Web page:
Posts Tagged ‘gary griffin’
Gary S. Griffin is a practicing metalsmith living and working in El Rito, New Mexico. Griffin was born in Wichita Falls, Texas in 1945 and grew up in Southern California and the Southwest. He received his Bachelor of Arts Degree from California State University, Long Beach and his Master of Fine Arts degree from Tyler School of Art, Temple University. He retired after 32 years of post graduate teaching as Artist in Residence and Head of the Metalsmithing Department at Cranbrook Academy of Art, Bloomfield Hills, Michigan (1984-2006) and previously at the School for American Craftsmen, Rochester Institute of Technology (1974-1984). The recipient of two National Endowment for the Arts grants, Griffin has exhibited extensively in the United States, Mexico, South America, Japan and Europe.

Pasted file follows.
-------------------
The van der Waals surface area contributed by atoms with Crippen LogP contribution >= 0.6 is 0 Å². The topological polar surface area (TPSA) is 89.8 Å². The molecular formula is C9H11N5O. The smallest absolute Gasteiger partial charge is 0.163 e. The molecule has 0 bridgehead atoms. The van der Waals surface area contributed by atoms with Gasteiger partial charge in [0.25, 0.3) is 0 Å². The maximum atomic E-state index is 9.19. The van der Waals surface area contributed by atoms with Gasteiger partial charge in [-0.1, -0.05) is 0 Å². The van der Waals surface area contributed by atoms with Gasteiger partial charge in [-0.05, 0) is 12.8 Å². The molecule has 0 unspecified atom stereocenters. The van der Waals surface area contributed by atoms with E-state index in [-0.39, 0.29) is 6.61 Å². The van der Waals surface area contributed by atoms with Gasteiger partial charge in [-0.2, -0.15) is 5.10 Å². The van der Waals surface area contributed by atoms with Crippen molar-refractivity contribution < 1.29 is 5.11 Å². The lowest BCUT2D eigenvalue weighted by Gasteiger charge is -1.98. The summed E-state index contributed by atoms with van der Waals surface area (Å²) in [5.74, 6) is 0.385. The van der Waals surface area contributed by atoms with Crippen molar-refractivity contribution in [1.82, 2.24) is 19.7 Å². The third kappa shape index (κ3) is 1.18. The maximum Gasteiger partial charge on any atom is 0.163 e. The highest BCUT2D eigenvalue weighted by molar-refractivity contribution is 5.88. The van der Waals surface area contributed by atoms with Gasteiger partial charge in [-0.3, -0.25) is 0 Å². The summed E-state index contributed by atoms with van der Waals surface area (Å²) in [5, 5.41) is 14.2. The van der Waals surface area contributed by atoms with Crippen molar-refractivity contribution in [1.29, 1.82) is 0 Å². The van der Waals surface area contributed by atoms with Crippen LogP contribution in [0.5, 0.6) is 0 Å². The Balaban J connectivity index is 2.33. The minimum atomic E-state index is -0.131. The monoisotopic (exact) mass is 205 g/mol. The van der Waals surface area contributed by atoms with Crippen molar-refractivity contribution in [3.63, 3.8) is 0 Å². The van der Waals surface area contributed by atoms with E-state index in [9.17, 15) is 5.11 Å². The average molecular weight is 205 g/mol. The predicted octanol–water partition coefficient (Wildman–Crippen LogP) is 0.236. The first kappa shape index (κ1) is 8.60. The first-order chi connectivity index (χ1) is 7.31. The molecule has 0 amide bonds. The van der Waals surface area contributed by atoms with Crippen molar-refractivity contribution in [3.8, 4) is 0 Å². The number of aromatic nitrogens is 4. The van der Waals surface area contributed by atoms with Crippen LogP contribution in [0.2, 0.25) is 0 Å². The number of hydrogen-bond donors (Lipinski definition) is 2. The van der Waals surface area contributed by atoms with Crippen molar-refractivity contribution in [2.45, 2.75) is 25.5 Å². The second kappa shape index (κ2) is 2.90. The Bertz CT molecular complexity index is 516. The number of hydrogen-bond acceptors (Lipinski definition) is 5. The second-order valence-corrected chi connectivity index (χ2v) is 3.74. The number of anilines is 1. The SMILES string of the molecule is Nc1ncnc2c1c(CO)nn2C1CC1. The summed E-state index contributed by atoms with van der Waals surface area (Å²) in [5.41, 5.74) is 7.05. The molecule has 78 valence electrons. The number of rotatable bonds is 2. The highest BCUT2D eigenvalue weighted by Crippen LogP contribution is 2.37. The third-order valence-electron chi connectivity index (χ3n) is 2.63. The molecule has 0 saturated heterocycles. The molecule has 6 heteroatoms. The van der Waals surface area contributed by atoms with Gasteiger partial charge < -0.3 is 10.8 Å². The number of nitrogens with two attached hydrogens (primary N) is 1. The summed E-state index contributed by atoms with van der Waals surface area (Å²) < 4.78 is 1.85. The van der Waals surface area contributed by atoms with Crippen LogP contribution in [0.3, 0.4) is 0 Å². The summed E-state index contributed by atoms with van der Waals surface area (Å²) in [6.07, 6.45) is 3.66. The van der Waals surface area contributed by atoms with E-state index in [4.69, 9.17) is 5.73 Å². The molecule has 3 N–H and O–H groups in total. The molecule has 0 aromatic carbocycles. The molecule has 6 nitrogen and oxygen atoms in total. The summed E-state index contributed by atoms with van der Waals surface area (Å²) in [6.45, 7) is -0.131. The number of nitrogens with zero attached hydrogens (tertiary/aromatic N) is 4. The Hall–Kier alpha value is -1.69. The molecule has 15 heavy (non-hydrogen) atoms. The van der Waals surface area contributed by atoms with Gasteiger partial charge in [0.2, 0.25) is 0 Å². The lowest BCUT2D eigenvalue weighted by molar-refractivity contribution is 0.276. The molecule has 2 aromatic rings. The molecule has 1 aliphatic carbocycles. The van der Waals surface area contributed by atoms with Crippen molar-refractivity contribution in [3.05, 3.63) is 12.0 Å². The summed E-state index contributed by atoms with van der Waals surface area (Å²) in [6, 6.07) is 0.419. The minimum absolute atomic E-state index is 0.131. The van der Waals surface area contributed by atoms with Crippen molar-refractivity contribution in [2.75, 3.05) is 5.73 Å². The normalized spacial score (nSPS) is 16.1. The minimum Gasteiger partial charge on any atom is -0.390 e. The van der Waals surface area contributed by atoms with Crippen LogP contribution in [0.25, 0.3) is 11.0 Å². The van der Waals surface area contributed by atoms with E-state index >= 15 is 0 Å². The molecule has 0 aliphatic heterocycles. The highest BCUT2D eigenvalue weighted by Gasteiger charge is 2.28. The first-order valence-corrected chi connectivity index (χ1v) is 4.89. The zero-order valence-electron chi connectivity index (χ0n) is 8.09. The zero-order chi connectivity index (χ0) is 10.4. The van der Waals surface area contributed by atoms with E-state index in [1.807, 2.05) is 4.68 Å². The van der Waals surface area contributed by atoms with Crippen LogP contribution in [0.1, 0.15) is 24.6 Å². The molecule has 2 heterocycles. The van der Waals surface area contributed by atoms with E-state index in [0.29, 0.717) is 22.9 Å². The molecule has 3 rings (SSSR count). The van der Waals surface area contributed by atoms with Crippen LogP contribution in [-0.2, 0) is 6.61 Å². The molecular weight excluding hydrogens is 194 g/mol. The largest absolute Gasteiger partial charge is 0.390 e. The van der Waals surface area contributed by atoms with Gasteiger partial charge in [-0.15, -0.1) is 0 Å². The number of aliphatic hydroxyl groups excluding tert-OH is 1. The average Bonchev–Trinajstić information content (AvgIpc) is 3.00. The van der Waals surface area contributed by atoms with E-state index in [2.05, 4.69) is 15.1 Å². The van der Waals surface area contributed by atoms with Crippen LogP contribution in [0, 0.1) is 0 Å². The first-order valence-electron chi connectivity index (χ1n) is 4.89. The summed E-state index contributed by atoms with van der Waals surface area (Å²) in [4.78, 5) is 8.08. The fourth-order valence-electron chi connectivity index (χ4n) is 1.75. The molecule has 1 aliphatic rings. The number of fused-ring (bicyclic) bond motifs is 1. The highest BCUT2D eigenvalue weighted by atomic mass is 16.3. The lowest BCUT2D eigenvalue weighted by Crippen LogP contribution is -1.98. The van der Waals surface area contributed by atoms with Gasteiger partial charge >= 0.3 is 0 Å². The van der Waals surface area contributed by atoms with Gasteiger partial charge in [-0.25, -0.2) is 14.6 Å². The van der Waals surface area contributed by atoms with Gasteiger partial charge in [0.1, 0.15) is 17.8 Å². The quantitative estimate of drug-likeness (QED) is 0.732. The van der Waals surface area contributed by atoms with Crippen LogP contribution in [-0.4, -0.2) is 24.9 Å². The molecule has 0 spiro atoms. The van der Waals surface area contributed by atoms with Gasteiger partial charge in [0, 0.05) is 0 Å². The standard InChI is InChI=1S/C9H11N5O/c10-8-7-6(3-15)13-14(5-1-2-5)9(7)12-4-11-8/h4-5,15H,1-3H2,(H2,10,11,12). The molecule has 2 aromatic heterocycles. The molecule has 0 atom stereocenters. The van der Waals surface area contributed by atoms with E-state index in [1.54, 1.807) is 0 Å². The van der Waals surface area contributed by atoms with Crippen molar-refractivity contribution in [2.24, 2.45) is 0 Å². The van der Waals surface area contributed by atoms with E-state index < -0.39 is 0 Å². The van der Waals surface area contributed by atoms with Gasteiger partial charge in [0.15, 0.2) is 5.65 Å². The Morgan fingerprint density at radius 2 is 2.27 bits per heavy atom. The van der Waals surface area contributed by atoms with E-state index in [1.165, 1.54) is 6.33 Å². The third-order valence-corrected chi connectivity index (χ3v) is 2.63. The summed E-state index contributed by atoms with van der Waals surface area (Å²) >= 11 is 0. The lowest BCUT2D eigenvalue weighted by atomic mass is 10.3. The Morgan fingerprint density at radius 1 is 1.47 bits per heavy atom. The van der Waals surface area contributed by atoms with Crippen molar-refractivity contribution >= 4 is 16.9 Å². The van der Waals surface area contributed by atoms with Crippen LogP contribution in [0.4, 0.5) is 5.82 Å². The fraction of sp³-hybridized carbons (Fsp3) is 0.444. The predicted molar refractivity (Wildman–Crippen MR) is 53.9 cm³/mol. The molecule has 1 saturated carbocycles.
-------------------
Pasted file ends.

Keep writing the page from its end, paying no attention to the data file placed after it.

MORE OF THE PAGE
In 1988, Griffin was an invited participant in the National Ornamental Metal Museum’s exhibition Masters of American Metalsmithing, and his work was chosen for the American Craft Museum’s inaugural exhibition Craft Today: Poetry of the Physical. Over a two-year period this exhibition was presented at the Denver Art Museum, the Laguna Art Museum, the Milwaukee Art Museum, the J. B. Speed Museum and the Virginia Museum of Fine Art. His work was also included in Craft Today USA, an exhibition organized by the American Craft Museum, which toured from 1989 to 1993 through France, Finland, Germany, Poland, Switzerland, the former U.S.S.R., Turkey, Czechoslovakia, Belgium, Sweden and Spain. His work “Garden Gate” was chosen for the exhibition Art That Works: The Decorative Arts of the Eighties, Crafted in America. This exhibition premiered at the Mint Museum, Charlotte, North Carolina in August, 1990 and toured thirteen additional museums within the United States through 1993. In the 1995 exhibition, Interventions, Griffin was invited to install a work in the Rivera Court of The Detroit Institute of Arts. In 1999, he installed his solo exhibition Signs: Sentimental at New York SOFA with JewelersWerk Galerie. In the fall, 2001, his work was included in Objects for Use: Handmade by Design at the American Craft Museum in New York.